France: Mining, Minerals and Fuel Resources

Topics Covered

Welcome to France
Overview of Resources
Metals
Industrial Minerals and Gemstones
Fossil Fuels
Investment
Sources

Welcome to France

France is located in Western Europe. It has several overseas territories, namely, French Guiana, Martinique, Mayotte, Guadeloupe, and Reunion. The total area of the country is 551,500 km2, excluding its territories. The population of France is 65,630,692 as of July 2011. The country enjoys moderate summers and winters.

The national flag of France.
Image Credit: CIA Factbook.

France holds a significant place among the European countries and is rich in natural resources including uranium, coal, iron ore, bauxite, zinc, antimony, arsenic, potash, feldspar, gypsum, and fluorspar.

France has always been keen on a capitalistic market and the financial crisis of 2008-2009 largely affected its economy. However, the country’s GDP managed to remain in the trillion dollar club in 2011 with $2.246 trillion. This is the third largest GDP in the European Union (EU) after Germany and UK.

France is slowly moving from a mineral producing nation to a mineral processing one. There are hardly any major mining operations in mainland France. Most of the country’s fuel and nonfuel mineral raw materials demand has been met by imports.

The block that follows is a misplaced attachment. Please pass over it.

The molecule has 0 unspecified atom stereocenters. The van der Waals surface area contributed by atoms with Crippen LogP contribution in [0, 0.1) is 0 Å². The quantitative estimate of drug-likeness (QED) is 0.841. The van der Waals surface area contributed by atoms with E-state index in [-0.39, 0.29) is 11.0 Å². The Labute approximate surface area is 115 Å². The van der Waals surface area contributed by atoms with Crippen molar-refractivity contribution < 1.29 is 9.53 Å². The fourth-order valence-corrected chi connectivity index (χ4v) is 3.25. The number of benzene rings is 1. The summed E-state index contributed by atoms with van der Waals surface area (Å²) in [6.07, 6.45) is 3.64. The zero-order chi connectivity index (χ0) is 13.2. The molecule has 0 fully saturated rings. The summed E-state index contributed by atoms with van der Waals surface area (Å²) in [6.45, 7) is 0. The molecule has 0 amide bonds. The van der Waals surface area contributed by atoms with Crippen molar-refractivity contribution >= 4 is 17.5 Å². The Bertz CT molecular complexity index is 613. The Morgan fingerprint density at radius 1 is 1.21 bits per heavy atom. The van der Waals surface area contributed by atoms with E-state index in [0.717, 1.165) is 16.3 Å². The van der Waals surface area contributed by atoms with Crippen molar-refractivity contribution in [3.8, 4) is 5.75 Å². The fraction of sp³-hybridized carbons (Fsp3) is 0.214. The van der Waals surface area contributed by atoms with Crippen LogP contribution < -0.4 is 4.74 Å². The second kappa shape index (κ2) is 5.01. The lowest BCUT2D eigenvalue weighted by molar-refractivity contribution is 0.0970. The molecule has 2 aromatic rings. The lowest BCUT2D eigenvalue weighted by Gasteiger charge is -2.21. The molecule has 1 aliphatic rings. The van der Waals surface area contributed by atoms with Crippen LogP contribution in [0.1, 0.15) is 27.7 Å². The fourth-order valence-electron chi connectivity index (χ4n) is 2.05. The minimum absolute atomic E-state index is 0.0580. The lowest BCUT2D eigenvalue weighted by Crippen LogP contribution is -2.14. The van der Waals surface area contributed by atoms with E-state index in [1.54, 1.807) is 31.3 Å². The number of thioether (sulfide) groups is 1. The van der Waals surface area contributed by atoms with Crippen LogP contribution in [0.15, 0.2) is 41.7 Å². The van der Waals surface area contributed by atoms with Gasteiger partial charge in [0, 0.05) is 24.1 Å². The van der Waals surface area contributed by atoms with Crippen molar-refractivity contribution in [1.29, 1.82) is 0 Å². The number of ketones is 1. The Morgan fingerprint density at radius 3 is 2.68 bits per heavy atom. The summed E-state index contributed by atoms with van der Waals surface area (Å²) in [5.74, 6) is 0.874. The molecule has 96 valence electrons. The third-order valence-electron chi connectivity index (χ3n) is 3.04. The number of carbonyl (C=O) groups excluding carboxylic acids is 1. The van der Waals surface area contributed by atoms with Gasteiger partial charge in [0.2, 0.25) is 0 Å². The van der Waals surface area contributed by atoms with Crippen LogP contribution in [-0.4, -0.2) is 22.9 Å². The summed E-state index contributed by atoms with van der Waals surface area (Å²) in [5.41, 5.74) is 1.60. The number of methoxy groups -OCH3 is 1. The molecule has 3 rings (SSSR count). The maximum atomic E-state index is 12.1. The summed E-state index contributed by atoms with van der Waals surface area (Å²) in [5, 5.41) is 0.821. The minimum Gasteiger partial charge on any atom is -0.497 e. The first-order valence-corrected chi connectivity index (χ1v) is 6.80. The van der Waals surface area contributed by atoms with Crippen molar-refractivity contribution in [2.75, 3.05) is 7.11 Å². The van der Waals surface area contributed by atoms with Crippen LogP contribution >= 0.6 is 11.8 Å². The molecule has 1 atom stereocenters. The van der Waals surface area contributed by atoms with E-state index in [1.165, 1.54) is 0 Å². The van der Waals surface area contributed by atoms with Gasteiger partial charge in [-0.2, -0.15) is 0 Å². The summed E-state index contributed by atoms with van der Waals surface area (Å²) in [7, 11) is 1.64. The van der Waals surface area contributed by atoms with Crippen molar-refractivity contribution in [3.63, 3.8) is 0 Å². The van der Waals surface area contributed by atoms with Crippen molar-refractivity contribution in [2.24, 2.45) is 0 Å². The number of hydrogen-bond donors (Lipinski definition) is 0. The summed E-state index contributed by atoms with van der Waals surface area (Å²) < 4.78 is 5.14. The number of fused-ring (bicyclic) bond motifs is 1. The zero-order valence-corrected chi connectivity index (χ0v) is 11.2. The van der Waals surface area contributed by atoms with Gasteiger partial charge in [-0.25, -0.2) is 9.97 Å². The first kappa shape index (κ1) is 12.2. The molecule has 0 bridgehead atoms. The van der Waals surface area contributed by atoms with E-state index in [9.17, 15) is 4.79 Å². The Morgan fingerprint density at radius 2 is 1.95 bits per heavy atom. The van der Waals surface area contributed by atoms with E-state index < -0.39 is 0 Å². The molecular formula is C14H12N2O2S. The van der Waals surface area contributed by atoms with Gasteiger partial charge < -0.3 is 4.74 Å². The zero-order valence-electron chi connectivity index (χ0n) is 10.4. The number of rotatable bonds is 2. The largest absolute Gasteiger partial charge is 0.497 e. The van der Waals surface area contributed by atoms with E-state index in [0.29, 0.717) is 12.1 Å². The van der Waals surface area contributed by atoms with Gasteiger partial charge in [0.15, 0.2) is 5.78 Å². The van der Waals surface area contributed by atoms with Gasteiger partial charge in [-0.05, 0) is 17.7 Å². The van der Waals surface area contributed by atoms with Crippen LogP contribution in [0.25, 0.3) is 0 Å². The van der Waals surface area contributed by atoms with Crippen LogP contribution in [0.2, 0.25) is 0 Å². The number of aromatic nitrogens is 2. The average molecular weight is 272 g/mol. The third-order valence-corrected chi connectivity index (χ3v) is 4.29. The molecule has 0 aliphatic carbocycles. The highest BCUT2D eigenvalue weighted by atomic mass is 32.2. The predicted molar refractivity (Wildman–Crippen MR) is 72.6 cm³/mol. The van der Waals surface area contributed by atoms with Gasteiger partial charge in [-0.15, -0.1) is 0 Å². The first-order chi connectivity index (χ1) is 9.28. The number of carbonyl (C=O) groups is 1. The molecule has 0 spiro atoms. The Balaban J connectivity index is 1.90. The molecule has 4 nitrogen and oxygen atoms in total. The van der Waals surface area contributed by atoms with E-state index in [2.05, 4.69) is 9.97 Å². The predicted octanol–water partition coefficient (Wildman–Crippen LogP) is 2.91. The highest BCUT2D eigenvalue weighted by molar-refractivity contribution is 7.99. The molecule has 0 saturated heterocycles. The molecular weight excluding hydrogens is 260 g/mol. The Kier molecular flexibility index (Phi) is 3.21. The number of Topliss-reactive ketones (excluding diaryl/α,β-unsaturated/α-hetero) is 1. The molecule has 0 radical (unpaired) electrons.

Overview of Resources

Stabilization of international minerals and metal pricing in recent times led to an increase in production activities within France.

The key mineral commodities and their production statistics for 2010 are as follows:

  • Ferroalloys, increased by 54%
  • Silicon metal, increased by 40%
  • Alumina, increased by 38%
  • Secondary aluminum, increased by 33%
  • Pig iron, increased by 25%
  • Crude steel, increased by 20%
  • Primary aluminum, increased by 3.1%

French exports to the EU countries in 2010 were as follows:

  • Manufactured metals valued at $7.53 billion
  • Nonferrous metals valued at $4.99 billion
  • Metalliferous ores and metal scrap valued at $4.6 billion

French imports from the EU countries in 2010:

  • Manufactured metals valued at $13.60 billion
  • Nonferrous metals valued at $6.62 billion
  • Metalliferous ores and metal scrap valued at $2.27 billion

The map of France. Image Credit: CIA Factbook.

Metals

France’s primary aluminum production increased by 3.1% and secondary aluminum production increased by 33% in 2010 compared to 2009 production. Rio Tinto Ltd. is the top producer of primary aluminum in the country.

Pig iron production increased by 25% to 10.1 Mt and crude steel production increased by 20% to 15.4 Mt.

Vale S.A. of Brazil had invested $34.7 million in its subsidiary Vale Manganese France S.A. located in Dunkerque. The subsidiary unit is designed to produce 140,000 Mt/yr of ferromanganese.

Industrial Minerals and Gemstones

Imerys S.A., a major French industrial minerals producer, mined and processed carbonates, feldspar, ball clays, and red clays not only locally but also from deposits in other countries.